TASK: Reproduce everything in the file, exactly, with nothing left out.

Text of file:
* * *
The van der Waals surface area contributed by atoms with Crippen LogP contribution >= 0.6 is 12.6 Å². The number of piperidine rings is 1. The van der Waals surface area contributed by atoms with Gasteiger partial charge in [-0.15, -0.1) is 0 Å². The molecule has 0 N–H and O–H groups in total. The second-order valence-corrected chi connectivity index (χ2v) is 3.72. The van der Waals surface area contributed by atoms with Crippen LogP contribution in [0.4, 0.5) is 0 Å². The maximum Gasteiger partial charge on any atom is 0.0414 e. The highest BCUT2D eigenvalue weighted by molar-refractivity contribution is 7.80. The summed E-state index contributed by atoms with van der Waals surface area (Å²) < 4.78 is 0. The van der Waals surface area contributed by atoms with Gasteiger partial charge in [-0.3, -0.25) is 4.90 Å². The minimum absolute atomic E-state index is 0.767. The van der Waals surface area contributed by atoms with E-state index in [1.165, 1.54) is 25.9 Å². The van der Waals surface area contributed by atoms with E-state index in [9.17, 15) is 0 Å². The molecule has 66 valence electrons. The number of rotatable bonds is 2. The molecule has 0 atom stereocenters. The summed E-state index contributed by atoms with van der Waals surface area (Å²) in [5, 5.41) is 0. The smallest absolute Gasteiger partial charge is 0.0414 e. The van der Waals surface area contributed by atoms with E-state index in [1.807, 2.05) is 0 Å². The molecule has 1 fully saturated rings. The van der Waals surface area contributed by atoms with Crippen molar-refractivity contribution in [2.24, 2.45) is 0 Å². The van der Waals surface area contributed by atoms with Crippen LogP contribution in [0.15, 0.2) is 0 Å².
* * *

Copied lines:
The van der Waals surface area contributed by atoms with Crippen LogP contribution >= 0.6 is 12.6 Å². The number of piperidine rings is 1. The van der Waals surface area contributed by atoms with Gasteiger partial charge in [-0.15, -0.1) is 0 Å². The molecule has 0 N–H and O–H groups in total. The second-order valence-corrected chi connectivity index (χ2v) is 3.72. The van der Waals surface area contributed by atoms with Crippen LogP contribution in [0.4, 0.5) is 0 Å². The maximum Gasteiger partial charge on any atom is 0.0414 e. The highest BCUT2D eigenvalue weighted by molar-refractivity contribution is 7.80. The summed E-state index contributed by atoms with van der Waals surface area (Å²) < 4.78 is 0. The van der Waals surface area contributed by atoms with Gasteiger partial charge in [-0.3, -0.25) is 4.90 Å². The minimum absolute atomic E-state index is 0.767. The van der Waals surface area contributed by atoms with E-state index in [1.165, 1.54) is 25.9 Å². The van der Waals surface area contributed by atoms with E-state index in [9.17, 15) is 0 Å². The molecule has 66 valence electrons. The number of rotatable bonds is 2. The molecule has 0 atom stereocenters. The summed E-state index contributed by atoms with van der Waals surface area (Å²) in [5, 5.41) is 0. The smallest absolute Gasteiger partial charge is 0.0414 e. The van der Waals surface area contributed by atoms with E-state index in [1.807, 2.05) is 0 Å². The molecule has 1 fully saturated rings. The van der Waals surface area contributed by atoms with Crippen molar-refractivity contribution in [2.24, 2.45) is 0 Å². The van der Waals surface area contributed by atoms with Crippen LogP contribution in [0.15, 0.2) is 0 Å².